Routt County school districts brace for cuts
Governor’s budget proposes reductions to K-12 education funding statewide
February 18, 2011
By the numbers
How Gov. John Hickenlooper’s proposed cuts would affect Routt County schools
■ Total program funding
District 2010-11 2011-12 Change
Steamboat $14,875,955.30 $13,931,250.95 $944,704.35
Hayden $3,449,107.38 $3,167,090.85 $282,016.53
South Routt $3,597,107.75 $3,118,941.32 $478,166.43
District 2010-11 2011-12 Change
Steamboat $6,822.58 $6,331.24 $491.34
Hayden $8,474.47 $7,963.52 $510.95
South Routt $8,729.09 $8,145.58 $583.51
Source: Colorado Department of Education
Steamboat Springs — The Routt County school districts expected to have to cut their 2011-12 budgets. But that doesn't mean it will be easy.
"We're looking at $600 a student," South Routt Finance Director Dina Murray said. "It's huge. It's going to be painful."
As the Steamboat Springs, Hayden and South Routt school districts begin to draft their budgets for next school year, they learned this week that they'll have less to work with.
Colorado Gov. John Hickenlooper proposed cutting $332 million for K-12 public education in 2011-12, compared with this year — an average reduction of $497 per-pupil — in an effort to balance the state's budget. The K-12 education budget represents 41 percent of Colorado's budget.
Hickenlooper said in a news release that his proposal made difficult choices to ensure the state's budget would be sustainable, an important step toward short- and long-term economic growth. But he acknowledged that it wouldn't be easy.
"Make no mistake, the choices we are making today will hurt," Hickenlooper said.
The problem isn't just that public K-12 education is taking another major funding hit after being reduced by $260 million last year, said Liane Morrison, executive director of Great Education Colorado, a nonpartisan advocacy group for the state's schools.
Morrison said the real issue is that the state provides nearly $1,700 less per student than the national average, according to figures from the 2007-08 school year, the most recent available. She said that placed Colorado at 40th among U.S. states.
And because the funding continues to decrease, Morrison said it's not any easier to increase achievement levels or better prepare students for college or the work force.
"Our investment levels in education have been eroding," she said. "We're not competing very well with our neighboring states or the rest of the country. That ultimately will have implications for the rest of our economy."
Local school officials have been bracing for cuts after reducing their budgets each of the past two years.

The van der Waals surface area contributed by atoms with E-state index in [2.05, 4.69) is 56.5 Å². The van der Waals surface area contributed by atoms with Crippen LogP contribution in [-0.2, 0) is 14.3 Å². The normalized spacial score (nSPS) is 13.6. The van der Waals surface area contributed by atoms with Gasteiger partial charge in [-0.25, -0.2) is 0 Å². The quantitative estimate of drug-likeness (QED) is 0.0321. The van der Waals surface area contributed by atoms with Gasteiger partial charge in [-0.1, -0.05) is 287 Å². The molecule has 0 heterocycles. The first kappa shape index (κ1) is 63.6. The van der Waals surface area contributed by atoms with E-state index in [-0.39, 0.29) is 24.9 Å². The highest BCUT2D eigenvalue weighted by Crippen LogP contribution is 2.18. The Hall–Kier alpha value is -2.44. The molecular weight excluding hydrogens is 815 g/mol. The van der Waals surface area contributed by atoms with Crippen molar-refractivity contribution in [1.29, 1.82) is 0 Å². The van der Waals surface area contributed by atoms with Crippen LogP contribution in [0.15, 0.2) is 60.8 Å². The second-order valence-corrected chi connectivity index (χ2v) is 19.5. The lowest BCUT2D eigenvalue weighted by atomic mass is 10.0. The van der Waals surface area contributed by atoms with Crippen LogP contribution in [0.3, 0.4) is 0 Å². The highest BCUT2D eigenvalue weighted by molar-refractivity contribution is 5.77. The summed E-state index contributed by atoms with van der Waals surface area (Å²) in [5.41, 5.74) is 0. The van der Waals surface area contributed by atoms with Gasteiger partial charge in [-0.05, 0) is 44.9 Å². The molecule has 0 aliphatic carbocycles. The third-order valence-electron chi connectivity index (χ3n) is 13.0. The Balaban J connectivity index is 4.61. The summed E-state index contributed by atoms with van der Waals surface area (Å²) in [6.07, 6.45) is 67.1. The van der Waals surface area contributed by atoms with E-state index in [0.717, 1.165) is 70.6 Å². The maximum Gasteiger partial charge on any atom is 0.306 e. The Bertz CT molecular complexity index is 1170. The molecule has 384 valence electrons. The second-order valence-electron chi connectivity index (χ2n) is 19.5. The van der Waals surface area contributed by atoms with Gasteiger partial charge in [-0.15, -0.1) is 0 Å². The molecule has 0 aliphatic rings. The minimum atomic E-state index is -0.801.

"I think we have known for a long time that education has been protected from cuts over the years and we would see further cuts," Steamboat Superintendent Shalee Cunningham said.
According to the Colorado Department of Education, the reduction in Steamboat's total program funding — the amount of money the district receives based on the Oct. 1 pupil count — will be nearly $945,000, or $491 per student.
The district trimmed about $1.8 million this year. It cut about $500,000 in 2009-10.
Steamboat Finance Director Dale Mellor said with increases to employee health insurance and retirement benefits, the district would have to cut about $1.4 million next year. He said the district's budget process was just beginning.
"We're starting to talk about it amongst the administration team," he said. "I'm sure Shalee and I will go out and start to talk to staff about ideas where to cut. Right now, everything is on the table. Furloughs, pay cuts, layoffs, it's all on the table."
Mellor added that Hickenlooper's proposed budget still is preliminary and could change, which could alter how much the district would have to cut.
According to the Department of Education figures, the reduction in total program money for Hayden is more than $282,000, or nearly $511 per student. In South Routt, it's about $478,000, or more than $583 per student.
South Routt Superintendent Scott Mader said the district was just starting to create next year's budget, and he wasn't sure of the total amount it would have to cut. He said the district would work with administrators and the School Board, in addition to getting input from staff.
Hayden Finance Director Jnl Linsacum said Hayden also was just starting to work on the budget and couldn't provide the total amount the district would have to cut.
The Hayden and South Routt districts each cut more than $400,000 in this year's budget.
But officials in both districts said voter-approved property tax increases, or mill levy overrides, would help with next year's cuts. But like Steamboat, they acknowledged that everything is on the table.
"The mill levy override is saving us right now from massive cuts," Mader said. "But we're not out of the woods yet. We've got to go through the budget line by line."
— To reach Jack Weinstein, call 970-871-4203 or e-mail jweinstein@SteamboatToday.com